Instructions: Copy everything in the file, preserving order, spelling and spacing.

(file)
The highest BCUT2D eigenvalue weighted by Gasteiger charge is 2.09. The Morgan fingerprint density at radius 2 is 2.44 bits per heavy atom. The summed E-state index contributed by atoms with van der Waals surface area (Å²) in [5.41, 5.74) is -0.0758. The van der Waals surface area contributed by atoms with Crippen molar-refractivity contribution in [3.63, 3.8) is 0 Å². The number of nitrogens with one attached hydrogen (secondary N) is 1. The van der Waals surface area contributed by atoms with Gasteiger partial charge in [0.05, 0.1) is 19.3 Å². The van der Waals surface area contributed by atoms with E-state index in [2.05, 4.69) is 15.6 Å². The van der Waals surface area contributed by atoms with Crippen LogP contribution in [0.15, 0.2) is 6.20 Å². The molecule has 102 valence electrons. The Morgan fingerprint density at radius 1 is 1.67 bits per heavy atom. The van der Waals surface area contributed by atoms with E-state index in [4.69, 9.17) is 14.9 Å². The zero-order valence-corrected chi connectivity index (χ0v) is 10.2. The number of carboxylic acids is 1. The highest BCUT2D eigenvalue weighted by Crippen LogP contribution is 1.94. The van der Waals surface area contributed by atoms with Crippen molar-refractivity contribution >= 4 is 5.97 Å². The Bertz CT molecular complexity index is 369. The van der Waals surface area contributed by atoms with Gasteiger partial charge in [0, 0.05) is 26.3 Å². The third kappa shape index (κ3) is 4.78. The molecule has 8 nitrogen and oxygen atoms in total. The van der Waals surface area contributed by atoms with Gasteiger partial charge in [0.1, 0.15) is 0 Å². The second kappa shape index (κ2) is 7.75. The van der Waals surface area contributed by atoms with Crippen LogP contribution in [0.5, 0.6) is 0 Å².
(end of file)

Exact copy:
The highest BCUT2D eigenvalue weighted by Gasteiger charge is 2.09. The Morgan fingerprint density at radius 2 is 2.44 bits per heavy atom. The summed E-state index contributed by atoms with van der Waals surface area (Å²) in [5.41, 5.74) is -0.0758. The van der Waals surface area contributed by atoms with Crippen molar-refractivity contribution in [3.63, 3.8) is 0 Å². The number of nitrogens with one attached hydrogen (secondary N) is 1. The van der Waals surface area contributed by atoms with Gasteiger partial charge in [0.05, 0.1) is 19.3 Å². The van der Waals surface area contributed by atoms with E-state index in [2.05, 4.69) is 15.6 Å². The van der Waals surface area contributed by atoms with Crippen LogP contribution in [0.15, 0.2) is 6.20 Å². The molecule has 102 valence electrons. The Morgan fingerprint density at radius 1 is 1.67 bits per heavy atom. The van der Waals surface area contributed by atoms with E-state index in [4.69, 9.17) is 14.9 Å². The zero-order valence-corrected chi connectivity index (χ0v) is 10.2. The number of carboxylic acids is 1. The highest BCUT2D eigenvalue weighted by Crippen LogP contribution is 1.94. The van der Waals surface area contributed by atoms with Crippen molar-refractivity contribution >= 4 is 5.97 Å². The Bertz CT molecular complexity index is 369. The van der Waals surface area contributed by atoms with Gasteiger partial charge in [0, 0.05) is 26.3 Å². The third kappa shape index (κ3) is 4.78. The molecule has 8 nitrogen and oxygen atoms in total. The van der Waals surface area contributed by atoms with Gasteiger partial charge in [0.1, 0.15) is 0 Å². The second kappa shape index (κ2) is 7.75. The van der Waals surface area contributed by atoms with Crippen LogP contribution in [0.5, 0.6) is 0 Å².